Admissibility of Input Tax Credit of GST Paid on Maintenance Services – A Case Study

Admissibility of Input Tax Credit of GST Paid on Maintenance Services – A Case Study

Admissibility of Input Tax Credit of GST Paid on Maintenance Services – A Case Study

May 13, 2019 Other by YASH

The admissibility of input tax credit is not free from controversies under GST like pre-GST regime. There are many cases where Orders passed by the Advance Ruling Authority as well as Appellate Authority for Advance Ruling in the favour of the department and only few orders are in the favour of the assessees. The Advance Ruling Authorities across the country are working on their own choices and passing orders against the precedent judgments were decided in the pre-GST regime by the Tribunal, High Courts in the identical issues.

For which GST Council in its 31’st meeting has recommended for the creation of AAAR to deal with the conflicting decisions made by two or more State AAAR on the same issue. (Proposed and will be effective only after the necessary amendments in the GST Acts are carried out).

The author wish to present a case study of admissibility of Input Tax Credit of GST paid on services utilized for maintenance of township, guest house, hospital, horticulture by a public sector undertaking namely M/s National Aluminium Company Limited, who was before the Odisha Advance Ruling Authority / Appellate Authority for Advance Ruling (GST).

IN RE: National Aluminium Company Ltd – Order No.02/Odisha-AAR/2018-19, dated 28-9-2018

Issue Involved:

The applicant seeking an advance ruling in respect of its entitlement to take credit of input tax paid on various goods and services used for maintenance of applicant’s township, guest house, hospital, horticulture in its ordinary course of business.

Contention of the applicant:

Applicant having township at Angul, Damanjodi and Bhubaneswar. They run hospitals for their employees. They have also guest houses for accommodating touring employees and guests. They maintain parks and green area in the factories and townships. These infrastructures are necessary for the applicant to run its large-scale business of manufacturing where thousands of employees are working. They are receiving services of management, maintenance and repair of these facilities. Such services are used in the course or furtherance of business and therefore they are entitled to take credit of tax paid on the said supplies of services as per the provision of Central Goods and Services Tax (CGST) Act, 2017. Further, they stated that the supplies on which they seek to take credit are not blocked under sub-section (2) and (5) of Section 17 of the OGST Act / CGST Act, 2017.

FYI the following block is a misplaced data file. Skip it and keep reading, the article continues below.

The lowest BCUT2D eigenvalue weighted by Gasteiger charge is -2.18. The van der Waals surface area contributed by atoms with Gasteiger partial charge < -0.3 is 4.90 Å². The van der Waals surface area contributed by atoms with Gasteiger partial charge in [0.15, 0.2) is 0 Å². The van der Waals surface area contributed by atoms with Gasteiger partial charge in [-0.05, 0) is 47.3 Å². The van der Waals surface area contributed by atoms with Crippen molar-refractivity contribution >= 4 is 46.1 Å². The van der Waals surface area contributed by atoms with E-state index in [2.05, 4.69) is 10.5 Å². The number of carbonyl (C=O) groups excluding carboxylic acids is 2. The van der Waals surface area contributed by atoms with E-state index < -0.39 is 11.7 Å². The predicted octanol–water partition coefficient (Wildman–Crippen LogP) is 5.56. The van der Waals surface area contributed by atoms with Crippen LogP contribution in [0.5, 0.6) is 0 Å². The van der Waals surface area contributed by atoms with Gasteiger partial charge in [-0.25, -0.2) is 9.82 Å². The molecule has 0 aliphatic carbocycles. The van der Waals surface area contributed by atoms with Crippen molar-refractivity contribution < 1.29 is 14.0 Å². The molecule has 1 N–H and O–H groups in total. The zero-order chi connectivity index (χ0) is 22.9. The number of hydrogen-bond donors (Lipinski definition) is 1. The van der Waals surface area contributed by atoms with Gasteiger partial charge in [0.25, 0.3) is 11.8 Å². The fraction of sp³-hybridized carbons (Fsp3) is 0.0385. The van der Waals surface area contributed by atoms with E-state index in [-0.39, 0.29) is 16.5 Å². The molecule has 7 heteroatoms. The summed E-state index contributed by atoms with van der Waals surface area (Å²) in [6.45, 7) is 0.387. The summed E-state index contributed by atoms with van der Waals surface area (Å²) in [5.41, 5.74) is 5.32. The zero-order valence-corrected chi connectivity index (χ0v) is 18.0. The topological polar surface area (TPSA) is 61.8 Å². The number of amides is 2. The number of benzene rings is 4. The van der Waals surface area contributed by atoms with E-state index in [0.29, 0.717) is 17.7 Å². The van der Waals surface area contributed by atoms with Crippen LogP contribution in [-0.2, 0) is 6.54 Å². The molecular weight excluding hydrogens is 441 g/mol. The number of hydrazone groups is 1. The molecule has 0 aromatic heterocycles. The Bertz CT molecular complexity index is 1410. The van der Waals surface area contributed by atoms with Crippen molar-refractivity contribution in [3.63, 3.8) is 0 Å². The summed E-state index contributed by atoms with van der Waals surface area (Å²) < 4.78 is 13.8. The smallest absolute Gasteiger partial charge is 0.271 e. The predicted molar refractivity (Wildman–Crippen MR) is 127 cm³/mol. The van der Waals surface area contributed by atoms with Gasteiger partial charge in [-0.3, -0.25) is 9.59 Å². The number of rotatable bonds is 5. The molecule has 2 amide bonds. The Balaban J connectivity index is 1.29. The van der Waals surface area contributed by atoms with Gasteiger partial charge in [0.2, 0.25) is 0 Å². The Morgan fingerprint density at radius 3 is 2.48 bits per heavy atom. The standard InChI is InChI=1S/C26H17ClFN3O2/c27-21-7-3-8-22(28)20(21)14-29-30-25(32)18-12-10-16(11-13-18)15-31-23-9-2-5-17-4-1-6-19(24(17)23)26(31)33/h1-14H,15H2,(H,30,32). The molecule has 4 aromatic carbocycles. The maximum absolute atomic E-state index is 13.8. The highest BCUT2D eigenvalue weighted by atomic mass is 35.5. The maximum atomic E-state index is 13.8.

Findings/ discussions of AAR:

1. The input and / or input services received by the applicant for the activities such as maintenance and repair of the townships, guest houses, hospitals and horticulture have no nexus to the manufacturing activity undertaken by the applicant. The said activities are neither relating to business nor relating to manufacture of final product and its supply. The said activities may be welfare activities of the employees. The expression “in course or furtherance of business” appearing in Section 16(1) of the GST Act refers to activities which are integrally related to the business activity and not welfare activities.

2. The services, availed by the applicant are awarded on contractual basis which are in the nature of repairs and maintenance of its assets, contained in such township, guest house or hospitals. The residential township or colonies are located outside any factory. The services for repairs and maintenance of building and land and other assets are primarily done by service providers, to whom jobs are awarded under works contract terms and cover under definition contained in Section 2(119) of the OGST Act / the CGST Act. It reveals that the tax credit on input and / or input services received by the applicant for the said activities are in the form of works contract service, for repairs and maintenance of various immovable property and assets, the input tax credit of which are directly restricted or blocked under specific provision under Section 17 (5) of the OGST / CGST Act.

3. Plantation and maintenance of such plantation outside the plant area, being for non-business use, will not qualify for input tax credit in terms of Section 17(1) of the OGST / CGST Act, 2017. Similarly, the service availed in relation to plant & garden in the residential colony will not qualify for input tax credit.

4. The hospital / dispensary maintained by the applicant for its employees and society come within the definition of “Clinical establishments” whose supply is tax exempted under Serial 74, Heading 9993 of the Notification No.12/2017-Central Tax ( Rate), dated 28th June,2017. The services rendered by the guest house maintained by the applicant, for the residential or lodging purpose, is also exempted under Serial 14, Heading 9963 of the Notification No.12/2017-Central Tax (Rate), dated 28’th June,2017. Consequently, the input tax credit on such exempt supply is also restricted under sub-section (2) of Section 17 of the OGST / CGST Act. In view of the above, the embargo provided in clauses ( c ) and ( d) including the Explanations appended to sub-section (5) and (6) of Section 17 of the OGST / CGST Act and the Notification No. 12/2017-Central Tax (Rate), dated 28’th June,2017, applies in full force in this case and the applicant is not entitled to the benefit of the credit of the tax paid on the input and/ or input services received for the referred purposes as per its application.